Friday, May 21, 1999


By Ken Sakamoto, Star-Bulletin
A blessing was part of opening ceremonies this morning for the
Vietnam Veterans Memorial Moving Wall at the USS Arizona
Memorial Visitor Center. The wall is open for viewing
around the clock through May 31.

Vietnam Wall
returns, drawing
strong emotions

The memorial's first visitors
today tell of their sadness and pride;
one says, 'It symbolizes America'

By Gregg K. Kakesako


The Wall, once a source of controversy and now a symbol of pride, returned to Hawaii today.

And although this wall is only a half-size replica of the Vietnam Veterans Memorial in Washington, D.C., there is nothing small about the emotional reaction it evokes.

Patrick Patton, 23, wasn't even born when his uncle, Enrique Soliz, was killed in South Vietnam.

This morning, minutes after the opening ceremonies at the USS Arizona Memorial, Patton was at the wall tracing his uncle's name on a piece of paper to send to his parents and other relatives in Stockton, Calif.

"They say I am an exact replica of him," Patton said, "in my looks and even in my attitude."

Paul Quezon, 53, was drafted and wounded while serving as a "tunnel rat" with the 25th Infantry Division during a search-and-destroy mission near Phu Bi.

This morning he and his wife, Jenny, were at the wall trying to find the name of a fellow tunnel rat killed in May 1966 in the same ambush in which Quezon was wounded by a claymore mine blast.

Then the Quezons came across the name of Roman Villamor -- a relative also killed in Vietnam in the same year.

Villamor is among the 320 service members from Hawaii whose names are etched on the black wall.

"I feel both sad and happy to be here," said Paul Quezon, now an equipment operator at Hickam Air Force Base.

By Ken Sakamoto, Star-Bulletin
Patrick Patton of Stockton, Calif., makes a rubbing of the
name of his uncle, Enrique Soliz, at the Vietnam Veterans
Memorial traveling exhibit, which opened today on the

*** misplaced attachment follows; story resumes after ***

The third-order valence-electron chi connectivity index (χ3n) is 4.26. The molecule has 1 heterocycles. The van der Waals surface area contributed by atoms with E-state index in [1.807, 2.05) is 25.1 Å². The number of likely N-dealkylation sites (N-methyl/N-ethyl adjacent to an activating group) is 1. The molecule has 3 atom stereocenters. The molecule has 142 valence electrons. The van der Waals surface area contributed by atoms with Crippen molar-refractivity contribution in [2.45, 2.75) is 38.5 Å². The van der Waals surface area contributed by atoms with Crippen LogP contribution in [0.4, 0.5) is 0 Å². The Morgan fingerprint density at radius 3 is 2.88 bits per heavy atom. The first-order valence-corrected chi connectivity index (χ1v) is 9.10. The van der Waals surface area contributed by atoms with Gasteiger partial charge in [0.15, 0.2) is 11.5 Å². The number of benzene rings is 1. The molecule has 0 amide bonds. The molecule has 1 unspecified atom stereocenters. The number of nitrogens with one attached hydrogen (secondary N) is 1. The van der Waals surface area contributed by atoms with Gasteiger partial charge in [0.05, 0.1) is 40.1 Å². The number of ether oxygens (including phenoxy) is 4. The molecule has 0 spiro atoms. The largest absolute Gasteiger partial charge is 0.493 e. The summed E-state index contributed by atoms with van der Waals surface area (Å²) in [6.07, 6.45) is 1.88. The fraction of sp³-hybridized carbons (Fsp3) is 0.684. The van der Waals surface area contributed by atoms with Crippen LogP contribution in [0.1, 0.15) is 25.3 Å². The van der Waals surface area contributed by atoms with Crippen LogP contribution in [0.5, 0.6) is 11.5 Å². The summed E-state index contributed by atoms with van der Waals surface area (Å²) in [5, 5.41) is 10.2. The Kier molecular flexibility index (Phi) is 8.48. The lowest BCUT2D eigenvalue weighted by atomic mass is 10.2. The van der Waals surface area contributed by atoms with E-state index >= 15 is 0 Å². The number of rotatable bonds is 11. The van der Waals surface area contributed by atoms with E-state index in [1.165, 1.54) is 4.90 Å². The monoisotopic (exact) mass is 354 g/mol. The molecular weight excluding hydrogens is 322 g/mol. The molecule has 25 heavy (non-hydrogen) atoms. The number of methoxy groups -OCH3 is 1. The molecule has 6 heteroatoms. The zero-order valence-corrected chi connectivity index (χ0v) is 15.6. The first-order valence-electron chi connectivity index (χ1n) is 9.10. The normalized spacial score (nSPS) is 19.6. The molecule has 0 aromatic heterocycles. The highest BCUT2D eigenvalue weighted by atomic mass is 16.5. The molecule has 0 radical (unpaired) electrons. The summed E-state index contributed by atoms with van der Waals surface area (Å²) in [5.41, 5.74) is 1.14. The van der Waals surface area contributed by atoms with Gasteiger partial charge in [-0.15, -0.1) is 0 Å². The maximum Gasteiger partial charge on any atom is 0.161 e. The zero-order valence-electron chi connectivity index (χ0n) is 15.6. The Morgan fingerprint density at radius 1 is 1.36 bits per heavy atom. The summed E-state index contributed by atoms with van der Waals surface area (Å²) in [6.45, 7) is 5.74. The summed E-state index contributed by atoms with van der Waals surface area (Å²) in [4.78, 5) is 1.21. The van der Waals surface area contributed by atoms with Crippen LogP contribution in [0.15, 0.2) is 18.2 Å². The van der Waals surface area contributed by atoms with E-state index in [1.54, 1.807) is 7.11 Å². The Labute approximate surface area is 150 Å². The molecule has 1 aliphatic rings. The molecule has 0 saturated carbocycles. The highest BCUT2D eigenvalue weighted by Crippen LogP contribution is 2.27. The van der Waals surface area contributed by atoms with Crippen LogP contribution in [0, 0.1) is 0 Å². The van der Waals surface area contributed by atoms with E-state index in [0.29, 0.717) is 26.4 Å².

grounds of the USS Arizona Memorial. The half-size
replica will be in Hawaii through May 31.

"It's good to see the wall, since it symbolizes America."

That also was the message delivered by retired Navy Capt. Gerald Coffee, who was a prisoner of war in a North Vietnamese camp for seven years and nine days.

"We might have lost the battle for South Vietnam," the former Navy aviator said, "but we won the war for Southeast Asia."

Coffee said he survived his years of captivity because of "faith ... in myself, in my fellow man, in my country, America ... and in my God."

Coffee said although the wall honors the 58,213 service members killed in Vietnam and those still missing in action, the deaths of other men and women who have died in routine U.S. deployments since then should not be forgotten.

John Devitt, 50, who conceived of the traveling wall 17 years ago, said ceremonies commemorating its visit to the islands have "always stood out."


Bullet Where: Front lawn of the USS Arizona Memorial
Bullet When: Today-May 31
Bullet Hours: Around the clock
Bullet Admission: Free
Bullet Length: 252.4 feet
Bullet Features: The names of 58,213 service members killed or missing in Vietnam
Bullet Created: 1984

In 1987, when the traveling wall, one of three built by Devitt, was displayed in Hilo, "there were so many leis and flowers" that they covered the black panels that stretch over an area nearly the length of a football field.

"In Hilo, there were so many families there. But what I remember the most is when the whole crowd sang, the singing was in harmony."

No matter how many times Devitt -- a helicopter gunship door gunner in South Vietnam -- sees the wall, it still evokes emotions.

"Whenever I look at the wall I feel a sense of sadness," said Devitt, who now devotes all of his time scheduling the wall's travels throughout the country.

"There is an overwhelming sense of loss. There also is a sense of pride because there are still people in our country willing to give their lives to serve their country."

The moving wall will be on display on the front lawn of the USS Arizona Memorial 24 hours a day until Memorial Day, May 31.

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